But before Nancy could even consider coasting into a transatlantic cruise, she had more work ahead of her. “They tried to teach me how to get around in a wheel chair. Everything was backward; I just couldn’t do it. Then they tried a cane. I definitely flunked cane school. I just wanted to walk!”
Mercy staff, already in awe over Nancy’s resilience, hailed her as their hero when her selflessness came to light. “By the time she was ready to leave, she became more concerned about her daughters, who would be watching her grandchildren, and who’d be watching her ailing mother,” explained Dr. Bell. “It wasn’t about her recovery anymore.”
“The Mercy doctors kept saying, ‘you are one tough lady!’ But I’d say, ‘I’m a tough broad, but I have a tougher God.’” Walker in tow and neck brace in place, Nancy made the voyage home, preparing for 24-hour supervision by her daughter. Two months later, the two were en route to Spain. “My heart was heavy with sorrow, and I couldn’t walk without help from my daughter, but we did it. I couldn’t see as well as I can now, but I’m so very glad we went. I thank God for getting me there.”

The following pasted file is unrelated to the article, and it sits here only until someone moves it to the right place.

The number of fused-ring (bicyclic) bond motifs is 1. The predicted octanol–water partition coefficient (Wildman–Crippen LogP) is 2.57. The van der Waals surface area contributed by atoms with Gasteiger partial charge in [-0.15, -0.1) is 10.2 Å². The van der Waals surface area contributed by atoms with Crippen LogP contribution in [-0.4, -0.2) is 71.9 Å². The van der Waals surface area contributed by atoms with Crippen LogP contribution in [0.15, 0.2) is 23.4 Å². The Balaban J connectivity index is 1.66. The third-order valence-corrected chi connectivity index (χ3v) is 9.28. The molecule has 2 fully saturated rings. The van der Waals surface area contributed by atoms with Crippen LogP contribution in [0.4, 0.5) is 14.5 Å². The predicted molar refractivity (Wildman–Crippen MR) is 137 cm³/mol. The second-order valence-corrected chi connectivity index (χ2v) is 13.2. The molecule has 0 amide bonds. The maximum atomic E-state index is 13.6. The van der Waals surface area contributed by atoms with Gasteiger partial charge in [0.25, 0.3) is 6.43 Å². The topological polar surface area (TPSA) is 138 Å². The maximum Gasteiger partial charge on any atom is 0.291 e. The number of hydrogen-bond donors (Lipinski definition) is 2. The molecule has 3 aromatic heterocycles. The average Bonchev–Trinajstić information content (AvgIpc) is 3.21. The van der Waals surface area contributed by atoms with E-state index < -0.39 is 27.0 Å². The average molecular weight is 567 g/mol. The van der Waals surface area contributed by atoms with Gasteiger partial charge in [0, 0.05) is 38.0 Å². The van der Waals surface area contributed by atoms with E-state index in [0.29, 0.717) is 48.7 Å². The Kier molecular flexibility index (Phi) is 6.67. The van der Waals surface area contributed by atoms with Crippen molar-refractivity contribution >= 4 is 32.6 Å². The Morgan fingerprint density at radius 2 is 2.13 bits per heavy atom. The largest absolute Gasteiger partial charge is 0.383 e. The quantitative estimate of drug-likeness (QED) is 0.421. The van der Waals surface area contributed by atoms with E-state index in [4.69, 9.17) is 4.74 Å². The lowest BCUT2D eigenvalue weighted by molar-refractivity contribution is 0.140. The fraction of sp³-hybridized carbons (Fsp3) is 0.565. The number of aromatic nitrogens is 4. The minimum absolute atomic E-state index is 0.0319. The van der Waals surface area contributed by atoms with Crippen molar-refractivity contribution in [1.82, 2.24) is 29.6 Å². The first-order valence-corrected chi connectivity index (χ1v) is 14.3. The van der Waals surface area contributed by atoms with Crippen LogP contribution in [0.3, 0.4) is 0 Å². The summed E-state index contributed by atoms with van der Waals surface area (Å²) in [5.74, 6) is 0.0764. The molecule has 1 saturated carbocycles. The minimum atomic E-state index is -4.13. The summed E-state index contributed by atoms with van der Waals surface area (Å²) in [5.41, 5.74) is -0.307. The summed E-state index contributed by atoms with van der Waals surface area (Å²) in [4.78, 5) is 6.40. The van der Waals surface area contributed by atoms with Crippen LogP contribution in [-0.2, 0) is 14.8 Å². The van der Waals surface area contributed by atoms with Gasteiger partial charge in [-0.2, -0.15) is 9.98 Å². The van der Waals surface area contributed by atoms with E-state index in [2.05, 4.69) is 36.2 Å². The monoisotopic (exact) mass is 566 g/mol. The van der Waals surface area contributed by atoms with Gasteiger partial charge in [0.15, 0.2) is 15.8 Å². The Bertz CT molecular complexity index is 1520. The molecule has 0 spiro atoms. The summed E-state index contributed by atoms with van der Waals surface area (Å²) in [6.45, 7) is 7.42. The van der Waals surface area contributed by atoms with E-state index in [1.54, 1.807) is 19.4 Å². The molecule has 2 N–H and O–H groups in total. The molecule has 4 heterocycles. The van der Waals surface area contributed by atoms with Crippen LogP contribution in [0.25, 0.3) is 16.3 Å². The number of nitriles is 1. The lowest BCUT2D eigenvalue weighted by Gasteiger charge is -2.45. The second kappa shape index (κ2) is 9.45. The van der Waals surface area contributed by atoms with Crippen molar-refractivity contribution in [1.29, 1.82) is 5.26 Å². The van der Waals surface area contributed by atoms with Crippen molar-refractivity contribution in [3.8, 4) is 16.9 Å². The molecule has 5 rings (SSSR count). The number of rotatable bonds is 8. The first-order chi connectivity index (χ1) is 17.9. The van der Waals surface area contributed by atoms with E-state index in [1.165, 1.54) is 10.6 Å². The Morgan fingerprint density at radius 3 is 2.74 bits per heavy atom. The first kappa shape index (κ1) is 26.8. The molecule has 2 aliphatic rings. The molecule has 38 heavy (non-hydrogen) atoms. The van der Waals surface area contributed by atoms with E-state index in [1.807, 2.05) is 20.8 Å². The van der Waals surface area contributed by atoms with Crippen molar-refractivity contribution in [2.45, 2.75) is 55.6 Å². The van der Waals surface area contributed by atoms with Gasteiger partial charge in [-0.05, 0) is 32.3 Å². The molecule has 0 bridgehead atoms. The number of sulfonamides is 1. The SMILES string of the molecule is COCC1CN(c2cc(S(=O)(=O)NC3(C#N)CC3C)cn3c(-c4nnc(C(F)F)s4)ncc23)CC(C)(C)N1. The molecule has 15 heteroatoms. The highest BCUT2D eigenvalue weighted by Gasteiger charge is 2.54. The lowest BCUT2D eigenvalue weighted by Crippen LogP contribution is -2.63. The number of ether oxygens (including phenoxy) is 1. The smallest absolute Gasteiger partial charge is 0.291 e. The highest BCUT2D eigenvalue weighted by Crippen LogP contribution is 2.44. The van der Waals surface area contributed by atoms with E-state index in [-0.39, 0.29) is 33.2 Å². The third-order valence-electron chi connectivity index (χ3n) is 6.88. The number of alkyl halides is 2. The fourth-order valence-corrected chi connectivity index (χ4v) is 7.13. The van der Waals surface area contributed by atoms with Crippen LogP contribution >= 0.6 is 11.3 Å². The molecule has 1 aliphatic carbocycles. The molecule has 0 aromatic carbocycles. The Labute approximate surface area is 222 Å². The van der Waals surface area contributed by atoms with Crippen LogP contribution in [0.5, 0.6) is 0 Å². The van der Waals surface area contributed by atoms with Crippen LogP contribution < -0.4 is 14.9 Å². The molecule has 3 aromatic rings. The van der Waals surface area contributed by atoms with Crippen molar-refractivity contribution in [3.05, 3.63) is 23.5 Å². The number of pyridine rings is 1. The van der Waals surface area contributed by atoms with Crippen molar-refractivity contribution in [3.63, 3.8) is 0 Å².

“The fact that she’d been well enough to go home within a month speaks a lot about her recovery,” said Dr. Bell. “Many would give up and stay home, addicted to medications or television, but not Nancy.” Nancy endured several months of intense outpatient therapy in Springfield; sixteen months after the crash, she was cleared to drive.
“I never thought I’d be so excited about running errands in my life,” Nancy said with a smile before shifting gears to the future. “During the first year of my recovery, I kept saying, ‘I want to make a difference along the way.’ That was my goal: to help others with their journeys.” Nancy, who just months earlier had difficulty pronouncing multi-syllable words, began booking speeches for Christian women’s groups. “I’m heading to Eureka Springs this spring to talk to pastors’ wives. I don’t want to stand up there and yack all about myself, but some people do find my story to be inspiring. I like to thread my story in with other things – like how you can heal with the help of God.”
Nancy marked her latest milestone in January 2014, celebrating her 60th birthday alongside family and friends at a masquerade-themed bash. “Not only was she laughing and dancing, she was making all of us dance to Donna Summer hits from the ‘70s and ‘80s,” laughed family friend Kate Klise. “I told her after the party the only song we didn’t dance to was the Nancy Littrell theme song: Gloria Gaynor’s “I Will Survive.”
Having mastered the art of survival, this well-traveled woman of faith promises not to stop giving back to the world that helped her heal. “I feel even more that we need to give to each other. And what we give will come back to us abundantly.”
In February 2014, Nancy met with KOLR10 News and was featured in the station's "Hometown Heroes" series. Click here to watch the report.Show EMS Sitewide: